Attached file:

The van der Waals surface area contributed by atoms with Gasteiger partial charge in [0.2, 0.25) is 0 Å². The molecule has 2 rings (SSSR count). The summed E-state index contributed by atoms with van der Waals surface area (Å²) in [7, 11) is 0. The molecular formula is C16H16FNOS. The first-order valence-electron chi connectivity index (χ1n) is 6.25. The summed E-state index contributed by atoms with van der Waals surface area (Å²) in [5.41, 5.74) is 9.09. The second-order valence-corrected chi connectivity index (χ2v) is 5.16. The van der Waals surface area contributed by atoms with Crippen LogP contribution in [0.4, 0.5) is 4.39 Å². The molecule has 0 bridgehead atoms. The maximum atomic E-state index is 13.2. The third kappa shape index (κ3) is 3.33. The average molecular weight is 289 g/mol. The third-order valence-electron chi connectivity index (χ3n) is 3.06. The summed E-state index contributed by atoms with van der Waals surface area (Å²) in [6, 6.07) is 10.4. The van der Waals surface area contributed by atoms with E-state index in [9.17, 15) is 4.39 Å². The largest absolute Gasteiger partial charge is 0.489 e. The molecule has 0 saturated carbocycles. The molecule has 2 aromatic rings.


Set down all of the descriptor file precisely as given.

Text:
The van der Waals surface area contributed by atoms with Gasteiger partial charge in [0.2, 0.25) is 0 Å². The molecule has 2 rings (SSSR count). The summed E-state index contributed by atoms with van der Waals surface area (Å²) in [7, 11) is 0. The molecular formula is C16H16FNOS. The first-order valence-electron chi connectivity index (χ1n) is 6.25. The summed E-state index contributed by atoms with van der Waals surface area (Å²) in [5.41, 5.74) is 9.09. The second-order valence-corrected chi connectivity index (χ2v) is 5.16. The van der Waals surface area contributed by atoms with Crippen LogP contribution in [0.4, 0.5) is 4.39 Å². The molecule has 0 bridgehead atoms. The maximum atomic E-state index is 13.2. The third kappa shape index (κ3) is 3.33. The average molecular weight is 289 g/mol. The third-order valence-electron chi connectivity index (χ3n) is 3.06. The summed E-state index contributed by atoms with van der Waals surface area (Å²) in [6, 6.07) is 10.4. The van der Waals surface area contributed by atoms with E-state index in [9.17, 15) is 4.39 Å². The largest absolute Gasteiger partial charge is 0.489 e. The molecule has 0 saturated carbocycles. The molecule has 2 aromatic rings.